The key feature of the pathogenesis of T. gondiiis its ability to cross multiple types of barrier systems such as the intestinal mucosa, blood-brain barrier, blood-retinal barrier, and placenta by infecting endothelial cells causing vasculitis and ischemic necrosis. In addition, T. gondiiavoids detection by the immune system by forming a parasitophorous vacuole within the host cell. The parasitophorous vacuole allows the parasite to develop while protected from the phagolysosomes of the host cell. Immuno-suppression of latently infected hosts allows cysts to rupture with reactivation of acute disease.14,16

Conference participants also identified coccidian oocysts within the biliary epithelium as a separate etiology from T. gondii. Cyclospora talpae is a very common extra-intestinal coccidian apicomplexan found within the biliary epithelium in wild European moles.5 Participants noted moderate numbers of male microgamonts and female macrogamonts in the bile duct epithelium. As mentioned by the contributor, this coccidian parasite shares many similarities to Eimeria stiedae in rabbits.8 Readers are encouraged to review Case 3 from this conference for a review of the epidemiology and pathogenesis of E. stiedae in a young immunosuppressed rabbit.


1. Afonso E, Poulle ML, Lemoine M, Villena I, Aubert D, Gilot-Fromont E. Prevalence of Toxoplasma gondii in small mammals from the Ardennes region, France. Folia Parasitol. 2007; 54:313-314.
2. Bettiol SS, Obendorf DL, Nowarkowski M, Milstein T, Goldsmid JM. Earthworms as paratenic hosts of toxoplasmosis in eastern barred bandicoots in Tasmania. J Wildl Dis. 2000; 36:145-148.
3. Bourg M, Herzog S, Encarnação JA, Nobach D, Lange-Herbst H, Eickmann M, Herden C. Bicolored white-toothed shrews as reservoir for borna disease virus, Bavaria, Germany. Emerg Infect Dis. 2013; 19:2064-2066.
4. Dubey JP, Lindsay DS, Speer CA. Structures of Toxoplasma gondii tachyzoites, bradyzoites, and sporozoites and biology and development of tissue cysts. Clin Microbiol Rev. 1998; 11(2):267-299.
5. Duszynski DW, Wattam AR. Coccidian parasites (Apicomplexa: Eimeriidae) from insectivores. IV. Four new species in Talpa europaea from England. J Protozool. 1988; 35:58-62.
6. Elmore SA, Jones JL, Conrad PA, Patton S, Lindsay DS, Dubey JP. Toxoplasma gondii: epidemiology, feline clinical aspects, and prevention. Trends Parasitol. 2010; 26:190-196.
7. Flegr J, Prandota J, Sovičková M, Israili ZH. Toxoplasmosis--a global threat. Correlation of latent toxoplasmosis with specific disease burden in a set of 88 countries. PLoS One. 2014; 9:e90203.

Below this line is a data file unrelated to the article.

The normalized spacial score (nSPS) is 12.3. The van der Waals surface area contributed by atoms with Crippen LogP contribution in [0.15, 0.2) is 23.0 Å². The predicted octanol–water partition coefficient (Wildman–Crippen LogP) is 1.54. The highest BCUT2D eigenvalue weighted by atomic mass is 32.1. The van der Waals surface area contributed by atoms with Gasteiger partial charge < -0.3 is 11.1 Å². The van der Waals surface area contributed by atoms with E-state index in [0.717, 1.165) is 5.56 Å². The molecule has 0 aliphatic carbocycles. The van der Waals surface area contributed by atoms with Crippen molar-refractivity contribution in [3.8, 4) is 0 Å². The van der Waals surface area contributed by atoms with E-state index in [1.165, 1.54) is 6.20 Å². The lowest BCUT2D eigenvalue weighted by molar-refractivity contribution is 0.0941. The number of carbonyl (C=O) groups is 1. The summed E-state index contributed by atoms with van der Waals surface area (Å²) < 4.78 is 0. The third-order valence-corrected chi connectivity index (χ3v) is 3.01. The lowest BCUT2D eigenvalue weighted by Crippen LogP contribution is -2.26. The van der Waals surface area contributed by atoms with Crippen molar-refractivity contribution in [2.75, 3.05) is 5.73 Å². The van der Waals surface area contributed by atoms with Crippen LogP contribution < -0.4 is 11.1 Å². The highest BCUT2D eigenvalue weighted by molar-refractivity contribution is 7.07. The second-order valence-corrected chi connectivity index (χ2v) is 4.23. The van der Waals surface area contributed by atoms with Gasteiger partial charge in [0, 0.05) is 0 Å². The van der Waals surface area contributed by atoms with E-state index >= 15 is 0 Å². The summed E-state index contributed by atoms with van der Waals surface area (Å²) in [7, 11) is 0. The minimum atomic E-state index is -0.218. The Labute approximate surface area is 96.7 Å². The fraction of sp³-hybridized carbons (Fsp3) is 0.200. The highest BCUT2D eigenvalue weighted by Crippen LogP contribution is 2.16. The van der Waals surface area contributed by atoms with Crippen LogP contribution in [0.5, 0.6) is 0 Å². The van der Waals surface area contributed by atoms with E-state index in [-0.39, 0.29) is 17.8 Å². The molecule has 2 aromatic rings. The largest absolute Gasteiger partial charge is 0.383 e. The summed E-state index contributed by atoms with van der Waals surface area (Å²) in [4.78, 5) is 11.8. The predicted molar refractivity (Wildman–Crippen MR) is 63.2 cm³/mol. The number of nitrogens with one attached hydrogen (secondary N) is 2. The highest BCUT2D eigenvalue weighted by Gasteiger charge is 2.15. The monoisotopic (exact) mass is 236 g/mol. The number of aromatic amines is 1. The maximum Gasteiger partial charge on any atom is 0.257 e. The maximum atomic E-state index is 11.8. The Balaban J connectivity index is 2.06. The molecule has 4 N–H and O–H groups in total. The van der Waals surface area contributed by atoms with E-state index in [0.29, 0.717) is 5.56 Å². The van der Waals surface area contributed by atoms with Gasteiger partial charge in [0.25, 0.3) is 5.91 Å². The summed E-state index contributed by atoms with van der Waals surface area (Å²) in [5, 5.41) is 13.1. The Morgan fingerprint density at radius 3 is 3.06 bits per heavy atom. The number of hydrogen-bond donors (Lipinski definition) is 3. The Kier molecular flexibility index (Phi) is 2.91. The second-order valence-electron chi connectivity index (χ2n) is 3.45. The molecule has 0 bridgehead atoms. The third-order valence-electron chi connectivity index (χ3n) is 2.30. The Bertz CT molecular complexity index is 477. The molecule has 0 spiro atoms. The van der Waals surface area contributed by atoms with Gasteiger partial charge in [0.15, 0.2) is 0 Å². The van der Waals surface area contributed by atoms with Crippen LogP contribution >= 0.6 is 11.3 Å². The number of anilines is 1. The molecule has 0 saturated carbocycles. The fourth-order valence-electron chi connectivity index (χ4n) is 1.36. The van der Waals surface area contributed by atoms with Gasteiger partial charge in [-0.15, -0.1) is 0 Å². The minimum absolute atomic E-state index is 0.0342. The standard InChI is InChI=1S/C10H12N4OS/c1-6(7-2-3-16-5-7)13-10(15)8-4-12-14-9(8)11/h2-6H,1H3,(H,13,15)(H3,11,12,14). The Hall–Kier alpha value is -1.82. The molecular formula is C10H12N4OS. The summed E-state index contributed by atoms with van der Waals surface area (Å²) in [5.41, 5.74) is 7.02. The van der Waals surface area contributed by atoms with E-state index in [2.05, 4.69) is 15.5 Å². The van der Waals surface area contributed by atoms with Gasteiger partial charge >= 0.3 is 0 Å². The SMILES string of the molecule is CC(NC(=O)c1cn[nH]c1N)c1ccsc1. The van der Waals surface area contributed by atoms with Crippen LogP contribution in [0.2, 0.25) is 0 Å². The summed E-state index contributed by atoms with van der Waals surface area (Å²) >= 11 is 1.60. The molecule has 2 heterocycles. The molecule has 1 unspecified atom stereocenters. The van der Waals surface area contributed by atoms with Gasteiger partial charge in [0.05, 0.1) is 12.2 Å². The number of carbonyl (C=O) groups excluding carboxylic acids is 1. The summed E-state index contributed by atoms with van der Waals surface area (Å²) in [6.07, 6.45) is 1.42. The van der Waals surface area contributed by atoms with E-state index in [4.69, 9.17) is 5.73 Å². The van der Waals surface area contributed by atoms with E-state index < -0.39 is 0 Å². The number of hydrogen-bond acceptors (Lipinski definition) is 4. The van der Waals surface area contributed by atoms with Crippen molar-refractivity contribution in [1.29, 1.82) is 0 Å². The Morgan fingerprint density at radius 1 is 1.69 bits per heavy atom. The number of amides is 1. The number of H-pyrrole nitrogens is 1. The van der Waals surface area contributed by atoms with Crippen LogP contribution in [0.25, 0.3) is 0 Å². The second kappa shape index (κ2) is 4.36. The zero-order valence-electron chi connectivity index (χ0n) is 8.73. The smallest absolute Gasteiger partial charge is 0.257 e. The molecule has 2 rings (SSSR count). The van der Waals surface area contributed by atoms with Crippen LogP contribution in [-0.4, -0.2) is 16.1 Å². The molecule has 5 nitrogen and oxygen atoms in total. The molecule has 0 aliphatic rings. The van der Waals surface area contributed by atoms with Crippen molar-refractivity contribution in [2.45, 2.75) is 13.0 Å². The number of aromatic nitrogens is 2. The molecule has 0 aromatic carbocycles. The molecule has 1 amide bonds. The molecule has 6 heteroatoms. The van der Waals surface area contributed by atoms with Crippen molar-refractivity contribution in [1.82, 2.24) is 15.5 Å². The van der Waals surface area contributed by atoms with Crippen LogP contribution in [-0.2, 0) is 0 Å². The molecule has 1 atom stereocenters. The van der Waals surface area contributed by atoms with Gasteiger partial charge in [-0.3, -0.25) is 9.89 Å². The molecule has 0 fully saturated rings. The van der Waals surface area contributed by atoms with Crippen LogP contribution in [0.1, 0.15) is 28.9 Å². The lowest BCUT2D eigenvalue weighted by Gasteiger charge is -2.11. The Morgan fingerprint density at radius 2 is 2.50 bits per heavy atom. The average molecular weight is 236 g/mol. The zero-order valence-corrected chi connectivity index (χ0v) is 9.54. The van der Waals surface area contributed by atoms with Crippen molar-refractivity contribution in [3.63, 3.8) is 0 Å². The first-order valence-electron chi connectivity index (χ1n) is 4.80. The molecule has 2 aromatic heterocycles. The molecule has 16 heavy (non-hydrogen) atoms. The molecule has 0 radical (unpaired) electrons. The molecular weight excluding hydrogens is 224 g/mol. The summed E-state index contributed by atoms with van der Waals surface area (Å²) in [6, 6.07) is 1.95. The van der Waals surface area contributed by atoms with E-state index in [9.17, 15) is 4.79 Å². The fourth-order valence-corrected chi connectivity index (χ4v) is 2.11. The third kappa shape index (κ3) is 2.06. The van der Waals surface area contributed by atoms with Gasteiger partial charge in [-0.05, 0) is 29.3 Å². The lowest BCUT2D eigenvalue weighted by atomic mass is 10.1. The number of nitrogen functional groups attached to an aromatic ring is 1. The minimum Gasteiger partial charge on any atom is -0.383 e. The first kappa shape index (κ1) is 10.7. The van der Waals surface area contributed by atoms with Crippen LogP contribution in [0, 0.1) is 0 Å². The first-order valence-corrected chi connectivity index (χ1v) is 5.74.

8. Gardiner CH, Fayer R, Dubey JP. An Atlas of protozoan parasites in animal tissue. 2nd ed., Armed Force Institute of Pathology, American Registry of Pathology, Washington, DC, 1998.
9. Geisel O, Breuer W, Minkus G, Hermanns W. Toxoplasmosis causing death in a mole (Talpa europaea). Berl Munch Tierarztl Wochenschr. 1995; 108:241-243.
10. Gu SH, Dormion J, Hugot JP, Yanagihara R. High prevalence of Nova hantavirus infection in the European mole (Talpa europaea) in France. Epidemiol Infect. 2014; 142:1167-1171.
11. Mohamed HA, Molyneux DH. Developmental stages of Cyclospora talpae in the liver and bile duct of the mole (Talpa europaea). Parasitology. 1990; 101:345-350.
12. Mohamed HA, Molyneux DH, Walbanks KR. A coccidian in haemogamsid mites; possible vectors of Elleipsisoma thomsoni Franca, 1912. Ann Parasitol Hum Comp. 1987; 62:107-116.
13. Ruiz A, Frenkel JK. Intermediate and transport hosts of Toxoplasma gondii in Costa Rica. Am J Trop Med Hyg. 1980; 29:1161-1166.
14. Uzal FA, Plattner BL, Hostetter JM. Alimentary system. In: Maxie MG, ed. Jubb, Kennedy and Palmer´s. Pathology of Domestic Animals. Vol 2. 6th ed. St. Louis, MO: Elsevier Saunders; 2016:236-238.
15. Yarovinsky F. Innate immunity to Toxoplasma gondii infection. Nat Rev Immunol. 2014; 14:109-121.
16. Zachary JF. Mechanisms of microbial infections. In: Zachary JF, McGavin MD, eds. Pathologic Basis of Veterinary Disease. 5th ed. St. Louis, MO: Elsevier; 2012:239

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4-1. Liver, mole.

4-2. Liver, mole.